Events, Featured, Library Resources

Celebrate Hispanic Heritage Month

By Hannah Herrlich, Emerging Technologies Librarian

In the United States, Hispanic Heritage Month is celebrated annually from September 15th to October 15th. This is a time to remember and honor the cultures and contributions of Hispanic Americans whose ancestors came from Spain, Mexico, the Caribbean, and Central and South America.

The Month That Was Two

It might seem a bit odd that Hispanic Heritage month starts in the middle of September and ends in the middle of October. This is because initial efforts to recognize Hispanic heritage came about in 1968 under President Lyndon B. Johnson, who approved a Hispanic Heritage week to be honored every September 15th. Twenty years later, President Ronald Reagan extended this week to a month, which has been celebrated every year since.

The timeframe of Hispanic Heritage month is significant because it coincides with the national independence days of several Latin American countries: Guatemala, Honduras, El Salvador, Nicaragua, and Costa Rica celebrate theirs on September 15th; followed by Mexico on September 16th; Chile on September 18th; and Belize on September 21st.

A Little History Lesson

Not only do these Latin American countries share similar dates for their independence days, but they also declared their independence from the same European nation: Spain.

During the 1400s-1500s, Spanish explorers embarked on journeys across the Atlantic Ocean with quests to discover the “new world,” or what would be referred to today as the Americas. Of course, the land was already inhabited by indigenous peoples, who inescapably lived under harsh Spanish colonization for centuries to come. Fast forward to 1810, when the Mexican War of Independence began and inspired neighboring colonies also to declare their independence as sovereign states. This culminated in the Act of Independence of Central America, in which the five aforementioned countries broke away from Spanish rule on September 15th, 1821.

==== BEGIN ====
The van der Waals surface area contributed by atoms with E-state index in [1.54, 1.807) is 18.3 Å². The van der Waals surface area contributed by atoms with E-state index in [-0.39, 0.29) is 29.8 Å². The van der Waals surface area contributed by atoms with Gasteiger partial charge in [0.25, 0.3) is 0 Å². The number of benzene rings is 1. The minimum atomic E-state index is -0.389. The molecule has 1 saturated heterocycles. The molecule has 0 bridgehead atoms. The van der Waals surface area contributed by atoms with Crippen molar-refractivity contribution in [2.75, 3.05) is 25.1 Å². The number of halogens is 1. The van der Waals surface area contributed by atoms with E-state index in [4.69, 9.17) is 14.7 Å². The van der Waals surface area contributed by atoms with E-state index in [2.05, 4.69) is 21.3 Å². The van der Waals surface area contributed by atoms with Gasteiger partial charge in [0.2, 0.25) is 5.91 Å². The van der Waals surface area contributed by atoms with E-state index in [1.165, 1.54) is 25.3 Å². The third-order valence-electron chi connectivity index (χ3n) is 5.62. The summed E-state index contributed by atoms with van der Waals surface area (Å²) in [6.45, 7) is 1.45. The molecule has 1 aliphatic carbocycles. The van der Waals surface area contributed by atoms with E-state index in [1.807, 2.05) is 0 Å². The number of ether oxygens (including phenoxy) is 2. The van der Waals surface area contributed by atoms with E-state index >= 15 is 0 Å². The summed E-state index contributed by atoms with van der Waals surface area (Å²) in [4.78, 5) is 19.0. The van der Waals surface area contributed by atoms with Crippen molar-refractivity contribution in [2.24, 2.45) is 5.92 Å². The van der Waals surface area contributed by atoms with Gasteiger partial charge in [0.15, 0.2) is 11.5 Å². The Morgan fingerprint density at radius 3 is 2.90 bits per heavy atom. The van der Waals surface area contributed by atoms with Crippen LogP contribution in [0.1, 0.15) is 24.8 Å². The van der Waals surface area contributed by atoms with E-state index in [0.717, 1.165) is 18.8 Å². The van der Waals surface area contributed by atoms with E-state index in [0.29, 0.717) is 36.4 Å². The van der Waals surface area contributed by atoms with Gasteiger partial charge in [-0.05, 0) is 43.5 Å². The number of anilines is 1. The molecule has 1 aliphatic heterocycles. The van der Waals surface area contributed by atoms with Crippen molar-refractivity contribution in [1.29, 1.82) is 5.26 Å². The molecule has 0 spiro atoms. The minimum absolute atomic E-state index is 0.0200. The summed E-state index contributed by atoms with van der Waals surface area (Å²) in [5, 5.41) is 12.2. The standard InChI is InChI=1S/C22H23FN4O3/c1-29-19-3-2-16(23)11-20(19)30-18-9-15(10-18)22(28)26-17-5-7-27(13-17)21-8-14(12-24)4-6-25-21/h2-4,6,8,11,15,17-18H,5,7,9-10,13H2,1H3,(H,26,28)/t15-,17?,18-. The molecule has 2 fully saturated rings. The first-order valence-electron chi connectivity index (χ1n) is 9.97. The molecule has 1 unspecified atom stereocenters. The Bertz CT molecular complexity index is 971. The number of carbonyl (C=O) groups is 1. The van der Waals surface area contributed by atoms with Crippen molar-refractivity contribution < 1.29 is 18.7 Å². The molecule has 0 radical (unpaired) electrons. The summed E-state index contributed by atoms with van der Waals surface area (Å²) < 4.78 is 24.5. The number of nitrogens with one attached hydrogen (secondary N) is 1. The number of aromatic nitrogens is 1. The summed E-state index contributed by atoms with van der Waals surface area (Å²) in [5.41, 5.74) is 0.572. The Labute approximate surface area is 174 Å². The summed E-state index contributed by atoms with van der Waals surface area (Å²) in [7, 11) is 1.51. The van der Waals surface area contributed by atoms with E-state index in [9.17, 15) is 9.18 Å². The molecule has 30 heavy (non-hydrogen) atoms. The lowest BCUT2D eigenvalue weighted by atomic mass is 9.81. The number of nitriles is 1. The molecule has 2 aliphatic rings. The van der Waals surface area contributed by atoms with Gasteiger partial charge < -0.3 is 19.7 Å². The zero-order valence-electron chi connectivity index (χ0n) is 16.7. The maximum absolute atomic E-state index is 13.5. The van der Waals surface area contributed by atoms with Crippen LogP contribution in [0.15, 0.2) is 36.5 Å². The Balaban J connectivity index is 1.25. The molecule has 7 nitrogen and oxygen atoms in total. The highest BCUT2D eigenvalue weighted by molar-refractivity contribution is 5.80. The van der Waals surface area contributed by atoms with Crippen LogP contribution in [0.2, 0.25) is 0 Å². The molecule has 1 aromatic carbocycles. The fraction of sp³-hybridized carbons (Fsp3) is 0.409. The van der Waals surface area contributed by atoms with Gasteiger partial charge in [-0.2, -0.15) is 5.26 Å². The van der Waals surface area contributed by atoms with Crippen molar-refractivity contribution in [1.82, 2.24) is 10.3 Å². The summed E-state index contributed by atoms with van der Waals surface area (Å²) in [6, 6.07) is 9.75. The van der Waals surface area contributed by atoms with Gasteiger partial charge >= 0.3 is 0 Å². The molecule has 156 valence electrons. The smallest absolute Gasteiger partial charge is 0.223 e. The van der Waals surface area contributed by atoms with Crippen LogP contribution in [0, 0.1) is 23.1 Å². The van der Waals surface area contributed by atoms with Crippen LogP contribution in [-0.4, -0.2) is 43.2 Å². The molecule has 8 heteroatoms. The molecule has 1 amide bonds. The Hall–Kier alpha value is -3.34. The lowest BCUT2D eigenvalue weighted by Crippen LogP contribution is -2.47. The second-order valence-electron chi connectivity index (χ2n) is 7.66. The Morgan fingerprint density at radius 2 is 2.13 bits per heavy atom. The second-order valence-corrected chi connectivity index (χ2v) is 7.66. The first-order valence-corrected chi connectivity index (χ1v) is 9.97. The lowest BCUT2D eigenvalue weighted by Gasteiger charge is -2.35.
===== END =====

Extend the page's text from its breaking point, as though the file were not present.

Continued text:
Outina over Potanou. Photo reproduction from Theodor de Bry and Charles de la Roncière, La Floride Française: Scènes de la vie Indiennes, peintes en 1564 [facsimile of the 1564 original (Paris, 1928)]. Rare Book and Special Collections Division, Library of Congress.

In the United States today, the Hispanic population accounts for nearly 19% of the population –that is 62.5 million people. It is important to learn and understand this history since it is not only Hispanic history, but American and world history as well.

Shepard Fairey, artist. We the people – defend dignity. 2017. Library of Congress Prints and Photographs Division

Resources for Hispanic Heritage Research

A great way to celebrate is by consciously seeking information about Hispanic American contributions to our life in the United States in every scholarly activity you engage with throughout the month. That might seem daunting, but the library has many resources that might help you in this endeavor.

If you would like to discover more resources pertaining to Hispanic Heritage, and beyond, do not hesitate to contact your university librarians at any time. We are here to help!

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